About This Project

We live in exciting times where commercial farmers are discovering the hope of healthy soils and they are using less commercial fertilizer than they would have imagined. Our goal is to work with Carl Coleman, farmer from Dillon, SC to test how low we can go with commercial fertilizer as he grows a wheat crop this fall. This will be good for the farmer, his neighbors and for the environment.

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What is the context of this research?

The majority of state-developed nitrogen recommendations, many of which are 30 or more years old ignore significant nitrogen pools in the soil. These recommendations view soils "as a medium to grow plants". This may have been valid 30-40 years ago, but as no-till and cover cropping has increased, many farmers are beginning to question this assumption.

A recent large study by Rick Haney showed that from 6,227 soil samples, an average of 36 lb/ac nitrogen in organic form was present in the soil. In addition, we can also make educated decisions on the availability of nutrients to the next crop by measuring cover crop biomass and nutrient content.

Soils are living integrated ecosystems and if treated as ecosystems, will provide farmers with services that were previously bought.

What is the significance of this project?

There is an obvious economic benefit to the farmer, up to $190 per acre or 57% of a standard crop budget for wheat goes into commercial fertilizer. We think that in a health soil, less than 20% of this is needed - that's a savings to the farmer of $152/acre.

Carl Coleman is a unique farmer in that he initiated the idea and has deliberately chosen a field next to the road. Carl wants to show his neighbors that soil health works in Dillon County soils, not just Ohio or North Dakota.

There are a huge environmental benefit to this that is becoming a big deal to farmers that include:

  1. a radical (like 90%) reduction of nutrients to local waterbodies
  2. a big energy saving (including the energy content of commercial nitrogen
  3. sequestration of around 2,400 pounds of carbon per acre per year!

What are the goals of the project?

  1. We plan to divide the field into 40 plots made up of 2 identical experiments. Each experiment with four treatments x five replicates.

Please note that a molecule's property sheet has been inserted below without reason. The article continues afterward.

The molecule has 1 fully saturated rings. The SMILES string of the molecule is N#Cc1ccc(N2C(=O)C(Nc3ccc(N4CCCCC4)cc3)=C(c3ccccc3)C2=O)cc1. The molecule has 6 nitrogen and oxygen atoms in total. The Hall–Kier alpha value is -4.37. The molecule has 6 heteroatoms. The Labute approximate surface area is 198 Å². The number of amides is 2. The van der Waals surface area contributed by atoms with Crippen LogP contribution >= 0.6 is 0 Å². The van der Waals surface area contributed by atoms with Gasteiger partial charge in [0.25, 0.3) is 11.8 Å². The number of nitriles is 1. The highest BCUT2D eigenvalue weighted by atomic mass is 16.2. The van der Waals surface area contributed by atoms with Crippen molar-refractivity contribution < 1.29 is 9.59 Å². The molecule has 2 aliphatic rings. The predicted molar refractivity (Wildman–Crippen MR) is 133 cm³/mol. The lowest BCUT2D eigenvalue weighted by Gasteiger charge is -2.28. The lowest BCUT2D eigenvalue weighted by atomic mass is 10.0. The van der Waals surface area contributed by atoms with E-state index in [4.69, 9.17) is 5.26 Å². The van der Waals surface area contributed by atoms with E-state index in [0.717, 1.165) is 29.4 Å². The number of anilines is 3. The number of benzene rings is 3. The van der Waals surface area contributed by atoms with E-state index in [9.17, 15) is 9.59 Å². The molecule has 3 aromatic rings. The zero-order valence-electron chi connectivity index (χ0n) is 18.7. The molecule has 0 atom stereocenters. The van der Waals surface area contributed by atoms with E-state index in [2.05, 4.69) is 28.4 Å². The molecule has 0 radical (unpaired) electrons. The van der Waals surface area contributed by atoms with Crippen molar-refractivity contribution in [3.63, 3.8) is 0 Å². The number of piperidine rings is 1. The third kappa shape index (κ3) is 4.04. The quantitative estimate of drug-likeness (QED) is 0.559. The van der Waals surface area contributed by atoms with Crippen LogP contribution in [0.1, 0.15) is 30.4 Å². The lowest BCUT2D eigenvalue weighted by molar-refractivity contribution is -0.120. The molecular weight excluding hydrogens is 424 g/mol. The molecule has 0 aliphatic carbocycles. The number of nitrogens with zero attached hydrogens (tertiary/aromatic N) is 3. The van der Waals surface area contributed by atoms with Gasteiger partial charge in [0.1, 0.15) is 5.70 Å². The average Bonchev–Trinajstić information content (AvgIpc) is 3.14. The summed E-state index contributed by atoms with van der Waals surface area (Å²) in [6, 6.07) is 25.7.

2. Our treatments begin with (1) zero commercial fertilizer (2) 30 lb/ac starter N only (3) 30 lb/ac starter N and 1 lb/ac P fertilizer and (4) the full agronomic rate of N, P, K.
  3. We intend to use conventional soil tests and the Haney Soil Health Tests (e.g., soil respiration, water extractable carbon and nitrogen) and well as plant tissue samples and biomass to soil and crop during crop growth.
  4. Mr. Coleman will measure yield of each plot at harvest with the aid of a weigh wagon (this involves a significant amount of time and effort)


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Personnel: We'll need Buz and a sidekick to collect samples, keep up with the data and final analysis.
Dillon is a ways from Columbia (108 miles), so we have budgeted for six trips to the site.
Samples for the 40 plots - will be analyzed at Clemson. We will also save by analyzing soil respiration in-house (we have Solvita CO2-C lab capabilities) and Haney Labs has agreed to do our soil health tests.

Meet the Team

Buz Kloot
Buz Kloot
Research Assoc Prof, USC


School of Public Health University of South Carolina
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Team Bio

As a young chemical engineer, Buz cut his professional teeth
in tech support and then production at Rössing Uranium Mine in Namibia. In 1996, he left Namibia to study at the University of South Carolina and after graduation, dabbled in consulting. In 1999, he joined the University of South Carolina and managed various projects that related to software development, GIS and water quality. After meeting Ray Archuleta in 2010, Buz’s passion for soil health was ignited and today, all of his work is focused on soils. Buz teaches graduate classes in aquatic and soil sciences. He has a degree in Chemical Engineering from the University of Cape Town, and an MBA and Ph.D. from the University of South Carolina.

Buz Kloot

Soil health nut, passionate about seeing soils change and the lives of farmers change with their soils. Good for the farmer, good for the customer, good for the environment.

Additional Information

Carl Coleman takes a walk through his cover crop of sunn hemp, sorghum sudan and buckwheat. This cover was planted post corn (August 2014) and energy from this crop will drive the
wheat crop.

Rhizoba nodules in the sunn hemp roots, these guys have been fixing nitrogen from the atmosphere and will provide a significant proportion of the nitrogen base for the wheat.

These Rhizoba nodules can get pretty large!

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